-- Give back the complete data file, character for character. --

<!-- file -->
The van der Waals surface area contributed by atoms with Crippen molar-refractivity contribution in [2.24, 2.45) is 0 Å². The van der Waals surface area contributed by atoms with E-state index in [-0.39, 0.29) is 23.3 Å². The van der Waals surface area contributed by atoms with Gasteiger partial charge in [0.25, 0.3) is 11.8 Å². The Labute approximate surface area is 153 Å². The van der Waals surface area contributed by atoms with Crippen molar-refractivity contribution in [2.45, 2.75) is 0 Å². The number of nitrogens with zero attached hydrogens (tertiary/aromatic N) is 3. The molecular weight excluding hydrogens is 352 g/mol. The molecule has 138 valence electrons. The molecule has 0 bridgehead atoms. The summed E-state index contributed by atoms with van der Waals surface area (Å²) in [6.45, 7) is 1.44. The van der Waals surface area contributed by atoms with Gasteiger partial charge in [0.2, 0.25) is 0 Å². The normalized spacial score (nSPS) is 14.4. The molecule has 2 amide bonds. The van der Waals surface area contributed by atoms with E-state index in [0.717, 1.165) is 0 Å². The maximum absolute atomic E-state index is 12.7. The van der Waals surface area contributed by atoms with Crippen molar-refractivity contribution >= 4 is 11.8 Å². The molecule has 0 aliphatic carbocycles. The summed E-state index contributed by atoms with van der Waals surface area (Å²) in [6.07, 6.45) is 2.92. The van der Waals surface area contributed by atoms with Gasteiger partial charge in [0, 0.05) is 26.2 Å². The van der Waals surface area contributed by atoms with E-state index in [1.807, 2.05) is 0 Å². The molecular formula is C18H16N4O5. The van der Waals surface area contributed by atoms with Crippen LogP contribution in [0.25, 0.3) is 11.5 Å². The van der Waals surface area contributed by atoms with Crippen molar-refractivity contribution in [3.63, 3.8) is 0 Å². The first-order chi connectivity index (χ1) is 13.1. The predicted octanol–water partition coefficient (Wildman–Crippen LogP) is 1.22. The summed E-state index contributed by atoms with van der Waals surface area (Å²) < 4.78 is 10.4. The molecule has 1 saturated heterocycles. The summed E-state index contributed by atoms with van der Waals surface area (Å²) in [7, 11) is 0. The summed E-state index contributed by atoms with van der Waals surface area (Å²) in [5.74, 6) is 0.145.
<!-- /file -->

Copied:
The van der Waals surface area contributed by atoms with Crippen molar-refractivity contribution in [2.24, 2.45) is 0 Å². The van der Waals surface area contributed by atoms with E-state index in [-0.39, 0.29) is 23.3 Å². The van der Waals surface area contributed by atoms with Gasteiger partial charge in [0.25, 0.3) is 11.8 Å². The Labute approximate surface area is 153 Å². The van der Waals surface area contributed by atoms with Crippen molar-refractivity contribution in [2.45, 2.75) is 0 Å². The number of nitrogens with zero attached hydrogens (tertiary/aromatic N) is 3. The molecular weight excluding hydrogens is 352 g/mol. The molecule has 138 valence electrons. The molecule has 0 bridgehead atoms. The summed E-state index contributed by atoms with van der Waals surface area (Å²) in [6.45, 7) is 1.44. The van der Waals surface area contributed by atoms with Gasteiger partial charge in [0.2, 0.25) is 0 Å². The normalized spacial score (nSPS) is 14.4. The molecule has 2 amide bonds. The van der Waals surface area contributed by atoms with E-state index in [0.717, 1.165) is 0 Å². The maximum absolute atomic E-state index is 12.7. The van der Waals surface area contributed by atoms with Crippen molar-refractivity contribution >= 4 is 11.8 Å². The molecule has 0 aliphatic carbocycles. The summed E-state index contributed by atoms with van der Waals surface area (Å²) in [6.07, 6.45) is 2.92. The van der Waals surface area contributed by atoms with Gasteiger partial charge in [0, 0.05) is 26.2 Å². The van der Waals surface area contributed by atoms with E-state index in [1.807, 2.05) is 0 Å². The molecular formula is C18H16N4O5. The van der Waals surface area contributed by atoms with Crippen LogP contribution in [0.25, 0.3) is 11.5 Å². The van der Waals surface area contributed by atoms with Crippen molar-refractivity contribution in [3.63, 3.8) is 0 Å². The first-order chi connectivity index (χ1) is 13.1. The predicted octanol–water partition coefficient (Wildman–Crippen LogP) is 1.22. The summed E-state index contributed by atoms with van der Waals surface area (Å²) < 4.78 is 10.4. The molecule has 1 saturated heterocycles. The summed E-state index contributed by atoms with van der Waals surface area (Å²) in [7, 11) is 0. The summed E-state index contributed by atoms with van der Waals surface area (Å²) in [5.74, 6) is 0.145.